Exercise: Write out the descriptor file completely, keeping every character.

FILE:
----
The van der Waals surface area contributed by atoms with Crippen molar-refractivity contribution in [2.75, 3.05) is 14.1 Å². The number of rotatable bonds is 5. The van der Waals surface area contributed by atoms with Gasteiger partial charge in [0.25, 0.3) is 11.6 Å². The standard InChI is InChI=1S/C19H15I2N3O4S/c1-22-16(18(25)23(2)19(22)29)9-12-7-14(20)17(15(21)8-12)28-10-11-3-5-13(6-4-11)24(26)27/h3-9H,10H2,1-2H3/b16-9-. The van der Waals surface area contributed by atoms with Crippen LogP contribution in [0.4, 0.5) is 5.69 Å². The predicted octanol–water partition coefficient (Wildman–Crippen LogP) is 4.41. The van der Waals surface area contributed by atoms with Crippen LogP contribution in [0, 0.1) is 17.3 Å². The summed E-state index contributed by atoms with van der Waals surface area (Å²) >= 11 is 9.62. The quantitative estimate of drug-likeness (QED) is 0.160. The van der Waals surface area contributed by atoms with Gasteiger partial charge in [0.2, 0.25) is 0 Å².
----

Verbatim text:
The van der Waals surface area contributed by atoms with Crippen molar-refractivity contribution in [2.75, 3.05) is 14.1 Å². The number of rotatable bonds is 5. The van der Waals surface area contributed by atoms with Gasteiger partial charge in [0.25, 0.3) is 11.6 Å². The standard InChI is InChI=1S/C19H15I2N3O4S/c1-22-16(18(25)23(2)19(22)29)9-12-7-14(20)17(15(21)8-12)28-10-11-3-5-13(6-4-11)24(26)27/h3-9H,10H2,1-2H3/b16-9-. The van der Waals surface area contributed by atoms with Crippen LogP contribution in [0.4, 0.5) is 5.69 Å². The predicted octanol–water partition coefficient (Wildman–Crippen LogP) is 4.41. The van der Waals surface area contributed by atoms with Crippen LogP contribution in [0, 0.1) is 17.3 Å². The summed E-state index contributed by atoms with van der Waals surface area (Å²) >= 11 is 9.62. The quantitative estimate of drug-likeness (QED) is 0.160. The van der Waals surface area contributed by atoms with Gasteiger partial charge in [0.2, 0.25) is 0 Å².